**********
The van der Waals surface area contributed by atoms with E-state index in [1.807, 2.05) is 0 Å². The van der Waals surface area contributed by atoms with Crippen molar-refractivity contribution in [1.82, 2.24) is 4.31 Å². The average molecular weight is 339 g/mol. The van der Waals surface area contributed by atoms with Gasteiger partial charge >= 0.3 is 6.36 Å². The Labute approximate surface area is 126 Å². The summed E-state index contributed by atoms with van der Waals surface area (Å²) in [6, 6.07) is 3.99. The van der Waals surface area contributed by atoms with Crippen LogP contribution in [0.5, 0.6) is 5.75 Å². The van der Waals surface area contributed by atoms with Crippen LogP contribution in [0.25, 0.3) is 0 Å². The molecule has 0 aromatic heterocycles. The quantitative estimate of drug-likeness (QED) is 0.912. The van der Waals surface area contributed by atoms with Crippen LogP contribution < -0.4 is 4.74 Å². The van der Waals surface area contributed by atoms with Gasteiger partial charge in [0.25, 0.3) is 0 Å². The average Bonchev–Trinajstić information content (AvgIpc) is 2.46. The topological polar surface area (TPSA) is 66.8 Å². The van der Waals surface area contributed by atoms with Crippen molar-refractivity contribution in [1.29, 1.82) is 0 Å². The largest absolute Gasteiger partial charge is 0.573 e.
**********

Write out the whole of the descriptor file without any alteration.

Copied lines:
The van der Waals surface area contributed by atoms with E-state index in [1.807, 2.05) is 0 Å². The van der Waals surface area contributed by atoms with Crippen molar-refractivity contribution in [1.82, 2.24) is 4.31 Å². The average molecular weight is 339 g/mol. The van der Waals surface area contributed by atoms with Gasteiger partial charge >= 0.3 is 6.36 Å². The Labute approximate surface area is 126 Å². The summed E-state index contributed by atoms with van der Waals surface area (Å²) in [6, 6.07) is 3.99. The van der Waals surface area contributed by atoms with Crippen LogP contribution in [0.5, 0.6) is 5.75 Å². The van der Waals surface area contributed by atoms with Crippen LogP contribution in [0.25, 0.3) is 0 Å². The molecule has 0 aromatic heterocycles. The quantitative estimate of drug-likeness (QED) is 0.912. The van der Waals surface area contributed by atoms with Crippen LogP contribution < -0.4 is 4.74 Å². The van der Waals surface area contributed by atoms with Gasteiger partial charge in [0.25, 0.3) is 0 Å². The average Bonchev–Trinajstić information content (AvgIpc) is 2.46. The topological polar surface area (TPSA) is 66.8 Å². The van der Waals surface area contributed by atoms with Crippen molar-refractivity contribution in [1.29, 1.82) is 0 Å². The largest absolute Gasteiger partial charge is 0.573 e.